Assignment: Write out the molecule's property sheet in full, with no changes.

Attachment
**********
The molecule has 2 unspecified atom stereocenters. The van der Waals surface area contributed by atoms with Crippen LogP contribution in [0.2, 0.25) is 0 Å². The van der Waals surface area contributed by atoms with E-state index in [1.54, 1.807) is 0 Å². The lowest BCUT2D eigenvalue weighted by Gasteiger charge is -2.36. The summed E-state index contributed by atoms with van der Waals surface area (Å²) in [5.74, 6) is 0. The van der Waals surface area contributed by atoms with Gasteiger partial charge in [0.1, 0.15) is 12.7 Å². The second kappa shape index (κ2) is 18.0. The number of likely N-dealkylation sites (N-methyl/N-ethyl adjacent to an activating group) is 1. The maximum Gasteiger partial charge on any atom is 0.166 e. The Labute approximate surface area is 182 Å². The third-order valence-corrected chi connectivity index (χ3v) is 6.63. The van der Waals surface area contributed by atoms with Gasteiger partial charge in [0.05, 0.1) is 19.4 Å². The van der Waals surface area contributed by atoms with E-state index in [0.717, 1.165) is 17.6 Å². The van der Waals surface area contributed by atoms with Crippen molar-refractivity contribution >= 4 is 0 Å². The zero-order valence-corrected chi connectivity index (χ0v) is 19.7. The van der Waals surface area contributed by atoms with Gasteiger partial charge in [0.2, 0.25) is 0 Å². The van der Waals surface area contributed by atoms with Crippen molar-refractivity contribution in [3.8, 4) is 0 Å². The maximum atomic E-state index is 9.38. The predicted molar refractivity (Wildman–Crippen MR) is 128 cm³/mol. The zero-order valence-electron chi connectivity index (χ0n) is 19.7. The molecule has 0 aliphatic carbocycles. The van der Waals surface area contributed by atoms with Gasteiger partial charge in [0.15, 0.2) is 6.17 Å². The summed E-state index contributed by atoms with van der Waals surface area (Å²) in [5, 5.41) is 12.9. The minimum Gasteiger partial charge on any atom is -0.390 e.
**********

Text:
The molecule has 2 unspecified atom stereocenters. The van der Waals surface area contributed by atoms with Crippen LogP contribution in [0.2, 0.25) is 0 Å². The van der Waals surface area contributed by atoms with E-state index in [1.54, 1.807) is 0 Å². The lowest BCUT2D eigenvalue weighted by Gasteiger charge is -2.36. The summed E-state index contributed by atoms with van der Waals surface area (Å²) in [5.74, 6) is 0. The van der Waals surface area contributed by atoms with Gasteiger partial charge in [0.1, 0.15) is 12.7 Å². The second kappa shape index (κ2) is 18.0. The number of likely N-dealkylation sites (N-methyl/N-ethyl adjacent to an activating group) is 1. The maximum Gasteiger partial charge on any atom is 0.166 e. The Labute approximate surface area is 182 Å². The third-order valence-corrected chi connectivity index (χ3v) is 6.63. The van der Waals surface area contributed by atoms with Gasteiger partial charge in [0.05, 0.1) is 19.4 Å². The van der Waals surface area contributed by atoms with E-state index in [0.717, 1.165) is 17.6 Å². The van der Waals surface area contributed by atoms with Crippen molar-refractivity contribution >= 4 is 0 Å². The zero-order valence-corrected chi connectivity index (χ0v) is 19.7. The van der Waals surface area contributed by atoms with Gasteiger partial charge in [0.2, 0.25) is 0 Å². The van der Waals surface area contributed by atoms with Crippen molar-refractivity contribution in [3.8, 4) is 0 Å². The maximum atomic E-state index is 9.38. The predicted molar refractivity (Wildman–Crippen MR) is 128 cm³/mol. The zero-order valence-electron chi connectivity index (χ0n) is 19.7. The molecule has 0 aliphatic carbocycles. The van der Waals surface area contributed by atoms with Gasteiger partial charge in [0.15, 0.2) is 6.17 Å². The summed E-state index contributed by atoms with van der Waals surface area (Å²) in [5, 5.41) is 12.9. The minimum Gasteiger partial charge on any atom is -0.390 e.